At some point, maybe people should consider that the parameters introduced by Sox management aren't a function of being clever and disciplined about team building or that these crazy contracts being handed out by the big spending clubs aren't maybe so crazy, especially if we were able to get a good picture on revenues (though the stuff you can find online, to the extent that its accurate, suggests that revenue growth is still outpacing salary inflation). On the other hand, maybe this is the right way to run this team, with this ballpark and fanbase. We just don't have enough information to get an accurate read imo.
 

HfxBob

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It makes no sense to give a contract of longer than 5 years to a player over 30 - especially a pitcher. Three years makes the most sense, and I can see 4 years for Snell or Montgomery, maybe 5, but I'd like that 5th year to be an option year. There's not a great track record for even 5 year deals for pitchers over 30 - if you go 6 or 7 you might as well light the money on fire.
It's an auction situation, though. If you want the goods you have to outbid everyone else.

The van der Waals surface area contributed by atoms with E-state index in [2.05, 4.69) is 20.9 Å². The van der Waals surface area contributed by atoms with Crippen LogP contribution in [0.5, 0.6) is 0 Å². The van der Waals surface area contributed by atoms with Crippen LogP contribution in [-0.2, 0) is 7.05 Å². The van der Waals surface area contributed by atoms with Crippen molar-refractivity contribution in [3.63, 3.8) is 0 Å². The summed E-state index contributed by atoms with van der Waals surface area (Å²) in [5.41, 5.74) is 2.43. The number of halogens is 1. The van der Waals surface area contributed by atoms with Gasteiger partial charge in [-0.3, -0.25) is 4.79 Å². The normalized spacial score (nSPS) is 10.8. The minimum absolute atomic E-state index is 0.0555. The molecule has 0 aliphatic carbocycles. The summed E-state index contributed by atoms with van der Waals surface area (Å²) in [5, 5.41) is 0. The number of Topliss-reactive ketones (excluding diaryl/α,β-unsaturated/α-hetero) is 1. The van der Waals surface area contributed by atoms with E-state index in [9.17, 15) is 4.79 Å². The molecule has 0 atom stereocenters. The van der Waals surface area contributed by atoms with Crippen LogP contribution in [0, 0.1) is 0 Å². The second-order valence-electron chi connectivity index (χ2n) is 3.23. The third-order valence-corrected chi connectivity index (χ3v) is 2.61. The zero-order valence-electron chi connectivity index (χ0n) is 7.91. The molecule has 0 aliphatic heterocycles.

Petagine in a Bottle

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The team's paying it anyway, why not do it over fewer years and regain the roster spot sooner and fill it with a younger/better player? We didn't start seeing these extremely long contracts until the luxury tax rules incentivized lower AAVs. If the tax caps were raised or the system re-vamped to not incentivize the lower AAVs, I think contract lengths would shorten.

If given the choice, do we really think most players would choose the 9 year deal over the 5 year deal if the total value was the same? They'd pick the 5 year deal and take another bite of the apple when it expired.
Ok, then why not 250/3, or 250/4?
 

Red(s)HawksFan

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Ok, then why not 250/3, or 250/4?
Sure, why not? If they think the player is worth paying $250M, who's hurt if they pay him that over three years instead of nine? Only the owner's pocket book, I'd say.

The most advantageous system for the players would be everyone on a one-year deal. It'd be chaos every off-season, but every player would be paid what they're worth and the owners wouldn't have to budget for five years down the line.